Ok. So here’s the deal: You have 5 days to stage a 30-minute, 6-song musical in a reputably haunted theatre that’s falling down around you. Oh yeah, I forgot to mention: your cast is a group of eighteen 8-10 year-olds hopped up on Easter chocolate. Aaaannnnd GO!
It sounds like the plot for a reality TV show. You know, one of those programs where Cameron Mackintosh comes in at the end of day 5 and presents the winner with a cheque for a million dollars. In my case, this was a teaching contract I had over the Easter holidays that tested just how far I would go to live the CCC’s motto and be a ‘catalyst for a creative community‘.
It’s called Glee camp. Five days over the Easter break where parents drop their budding thespians off at the Conservatory of Performing Arts for 8 daily hours of singing, dancing and acting. I had signed on to teach at the camp, alongside director/choreographer Chip McDaniel, at the end of February and while I was looking forward to the week I really didn’t expect what was coming.
I felt like everything was under control. Chip and I both knew what we were doing and we worked well together. We’d literally just closed a production of Smokey Joe’s Cafe where Chip had directed/choreographed and I had played DeLee. We had this cased. Or so I thought.
Within the first five minutes of camp we had already been forced to recast the role of Cinderella, three kids were crying because they didn’t like their parts, one kid was crying because she slipped on water that was leaking from the roof, I had nearly been knocked unconscious by a falling piece of Darke Hall’s ceiling decor and I couldn’t deal with any of it because I was too busy filling out an incident report for an asthma attack that one of our campers was wheezing her way through. As I filled out the forms, I scolded myself for forgetting the most important variable in this whole project: the KIDS.
I don’t have any. In case you were wondering. And while I’ve taught children before, I’m more accustomed to hour-long private lessons than an 8-hour school day. As for that motherly instinct that seems to innately tell some women how to best nurture children? Yeah. I got none of that. But my time-steps are lovely, I assure you.
So there I was, putting out fires, slapping on band-aids and feeling like all I was really doing was babysitting when something incredible happened. The kids started to get settled. They started to feel comfortable in the space, with each other and with us and they started to open up. It turns out, they actually like this stuff! We haven’t lost the battle to video games! There are still kids out there that would rather spend their holidays singing and dancing than anything else and throughout the week they continued to impress.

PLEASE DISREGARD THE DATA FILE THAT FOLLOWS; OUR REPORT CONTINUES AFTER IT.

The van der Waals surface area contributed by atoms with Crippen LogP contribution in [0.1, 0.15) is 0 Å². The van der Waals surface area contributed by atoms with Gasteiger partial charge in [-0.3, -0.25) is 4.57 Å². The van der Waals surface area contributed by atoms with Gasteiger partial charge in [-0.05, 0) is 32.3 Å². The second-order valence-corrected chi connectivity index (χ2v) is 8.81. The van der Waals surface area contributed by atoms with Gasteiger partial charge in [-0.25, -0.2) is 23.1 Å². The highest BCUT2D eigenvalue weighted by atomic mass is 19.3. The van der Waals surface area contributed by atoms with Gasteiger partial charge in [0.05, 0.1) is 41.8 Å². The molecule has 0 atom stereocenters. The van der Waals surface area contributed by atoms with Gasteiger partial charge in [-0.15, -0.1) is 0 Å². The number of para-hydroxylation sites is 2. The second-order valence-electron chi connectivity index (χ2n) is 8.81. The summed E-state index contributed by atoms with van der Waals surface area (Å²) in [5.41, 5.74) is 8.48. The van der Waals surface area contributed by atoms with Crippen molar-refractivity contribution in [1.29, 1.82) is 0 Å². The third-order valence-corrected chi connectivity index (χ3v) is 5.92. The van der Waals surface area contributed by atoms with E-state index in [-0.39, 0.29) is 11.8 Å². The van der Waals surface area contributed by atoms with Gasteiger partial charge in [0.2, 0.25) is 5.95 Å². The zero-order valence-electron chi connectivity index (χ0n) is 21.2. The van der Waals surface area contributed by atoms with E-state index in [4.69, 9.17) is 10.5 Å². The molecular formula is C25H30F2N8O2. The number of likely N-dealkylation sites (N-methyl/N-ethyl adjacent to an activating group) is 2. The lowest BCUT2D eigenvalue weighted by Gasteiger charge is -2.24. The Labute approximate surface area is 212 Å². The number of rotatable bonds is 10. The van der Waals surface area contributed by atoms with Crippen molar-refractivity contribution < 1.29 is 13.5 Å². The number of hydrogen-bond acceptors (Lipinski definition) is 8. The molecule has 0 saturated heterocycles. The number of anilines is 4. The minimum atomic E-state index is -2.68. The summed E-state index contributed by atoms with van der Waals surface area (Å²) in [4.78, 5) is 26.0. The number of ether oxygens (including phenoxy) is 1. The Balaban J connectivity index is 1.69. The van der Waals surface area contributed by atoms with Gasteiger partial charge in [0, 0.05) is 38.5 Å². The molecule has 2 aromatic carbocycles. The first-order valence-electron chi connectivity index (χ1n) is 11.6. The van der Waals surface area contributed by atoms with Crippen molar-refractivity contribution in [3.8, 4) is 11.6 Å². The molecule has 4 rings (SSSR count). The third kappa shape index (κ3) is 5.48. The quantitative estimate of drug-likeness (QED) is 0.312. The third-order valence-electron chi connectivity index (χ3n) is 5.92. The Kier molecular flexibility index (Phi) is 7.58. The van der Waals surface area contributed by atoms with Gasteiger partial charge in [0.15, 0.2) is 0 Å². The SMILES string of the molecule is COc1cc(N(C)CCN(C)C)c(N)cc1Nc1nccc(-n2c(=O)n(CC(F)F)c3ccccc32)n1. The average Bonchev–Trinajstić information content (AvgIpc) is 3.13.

Over the course of the camp, the kids learned 6 songs, a 30-minute script and choreography to each song. We played games, learned about theatre etiquette and shared various ghost stories about Darke Hall’s legendary hauntings. When we assigned homework, it came back completed and the kids continued to make progress. Of course, that’s not to say things were easy. There were still plenty of band-aids to apply, plenty of conflicts to resolve and a few nights where both Chip and I were up until 2:00 am sewing costumes and finding props.
The thing is, all that stuff was secondary to the growth I could see in all eighteen of our students. Every bit of effort we put in was returned in the form of new skills picked up, tighter choreography or even just a smile on a formerly frustrated face. I suppose it’s what they refer to as ‘paying it forward.’
When Friday afternoon rolled around it was time to present our little musical to the campers’ families and friends. The funny thing is, I’ve never been nervous for any of my own performances but I had a major case of butterflies this time around. I knew how hard these kids had worked and I wanted them to have the great show they deserved. I wanted them to feel the joy I feel in the arts. I shouldn’t have been worried. The kids performed ‘Ever After — a Musical’ better than I could have ever planned or anticipated. It was fantastic.
It’s been almost a week since the camp ended and I’m just now getting the feeling back in my legs. The ringing in my ears is probably permanent. I just can’t stop reminiscing about the teachers who stood in the wings with a bad case of butterflies at MY childhood performances. I had loved the arts then just like my campers do now and I’m thankful for the opportunity to pass it on. At the CCC we often refer to the organization as a catalyst for a creative community. I can’t think of a better catalyst than a big group of creative kids.